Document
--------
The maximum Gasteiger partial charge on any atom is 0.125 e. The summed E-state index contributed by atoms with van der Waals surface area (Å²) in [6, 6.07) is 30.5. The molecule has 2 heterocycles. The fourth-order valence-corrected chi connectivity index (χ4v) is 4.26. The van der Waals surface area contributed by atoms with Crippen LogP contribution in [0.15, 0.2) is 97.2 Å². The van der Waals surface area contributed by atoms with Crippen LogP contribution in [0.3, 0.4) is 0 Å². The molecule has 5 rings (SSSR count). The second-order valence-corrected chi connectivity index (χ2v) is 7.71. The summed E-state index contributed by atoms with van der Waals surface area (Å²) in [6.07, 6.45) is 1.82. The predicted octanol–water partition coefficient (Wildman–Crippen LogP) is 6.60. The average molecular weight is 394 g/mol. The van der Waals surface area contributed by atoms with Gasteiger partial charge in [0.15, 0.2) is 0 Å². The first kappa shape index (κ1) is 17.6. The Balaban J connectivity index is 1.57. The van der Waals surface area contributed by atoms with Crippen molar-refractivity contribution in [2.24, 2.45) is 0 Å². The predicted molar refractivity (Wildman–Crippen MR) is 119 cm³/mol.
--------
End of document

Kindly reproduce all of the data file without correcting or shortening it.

The maximum Gasteiger partial charge on any atom is 0.125 e. The summed E-state index contributed by atoms with van der Waals surface area (Å²) in [6, 6.07) is 30.5. The molecule has 2 heterocycles. The fourth-order valence-corrected chi connectivity index (χ4v) is 4.26. The van der Waals surface area contributed by atoms with Crippen LogP contribution in [0.15, 0.2) is 97.2 Å². The van der Waals surface area contributed by atoms with Crippen LogP contribution in [0.3, 0.4) is 0 Å². The molecule has 5 rings (SSSR count). The second-order valence-corrected chi connectivity index (χ2v) is 7.71. The summed E-state index contributed by atoms with van der Waals surface area (Å²) in [6.07, 6.45) is 1.82. The predicted octanol–water partition coefficient (Wildman–Crippen LogP) is 6.60. The average molecular weight is 394 g/mol. The van der Waals surface area contributed by atoms with Gasteiger partial charge in [0.15, 0.2) is 0 Å². The first kappa shape index (κ1) is 17.6. The Balaban J connectivity index is 1.57. The van der Waals surface area contributed by atoms with Crippen molar-refractivity contribution in [2.24, 2.45) is 0 Å². The predicted molar refractivity (Wildman–Crippen MR) is 119 cm³/mol.